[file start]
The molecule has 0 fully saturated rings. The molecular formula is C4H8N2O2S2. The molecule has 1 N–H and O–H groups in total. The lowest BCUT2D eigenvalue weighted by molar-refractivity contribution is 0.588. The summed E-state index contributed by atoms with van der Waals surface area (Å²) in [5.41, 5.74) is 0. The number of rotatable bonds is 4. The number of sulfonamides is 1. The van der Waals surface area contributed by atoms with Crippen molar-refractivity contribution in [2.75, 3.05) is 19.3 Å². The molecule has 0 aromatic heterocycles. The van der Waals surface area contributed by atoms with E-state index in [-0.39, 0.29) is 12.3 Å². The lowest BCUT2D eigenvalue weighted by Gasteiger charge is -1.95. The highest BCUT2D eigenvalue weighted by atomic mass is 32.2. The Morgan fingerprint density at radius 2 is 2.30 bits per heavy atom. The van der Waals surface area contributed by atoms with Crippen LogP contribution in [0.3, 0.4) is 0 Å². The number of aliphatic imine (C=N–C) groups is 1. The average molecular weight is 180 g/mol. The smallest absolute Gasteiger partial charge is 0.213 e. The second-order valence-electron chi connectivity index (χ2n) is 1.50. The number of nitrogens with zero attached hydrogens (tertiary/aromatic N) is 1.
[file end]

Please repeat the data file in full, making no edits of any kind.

The molecule has 0 fully saturated rings. The molecular formula is C4H8N2O2S2. The molecule has 1 N–H and O–H groups in total. The lowest BCUT2D eigenvalue weighted by molar-refractivity contribution is 0.588. The summed E-state index contributed by atoms with van der Waals surface area (Å²) in [5.41, 5.74) is 0. The number of rotatable bonds is 4. The number of sulfonamides is 1. The van der Waals surface area contributed by atoms with Crippen molar-refractivity contribution in [2.75, 3.05) is 19.3 Å². The molecule has 0 aromatic heterocycles. The van der Waals surface area contributed by atoms with E-state index in [-0.39, 0.29) is 12.3 Å². The lowest BCUT2D eigenvalue weighted by Gasteiger charge is -1.95. The highest BCUT2D eigenvalue weighted by atomic mass is 32.2. The Morgan fingerprint density at radius 2 is 2.30 bits per heavy atom. The van der Waals surface area contributed by atoms with Crippen LogP contribution in [0.3, 0.4) is 0 Å². The number of aliphatic imine (C=N–C) groups is 1. The average molecular weight is 180 g/mol. The smallest absolute Gasteiger partial charge is 0.213 e. The second-order valence-electron chi connectivity index (χ2n) is 1.50. The number of nitrogens with zero attached hydrogens (tertiary/aromatic N) is 1.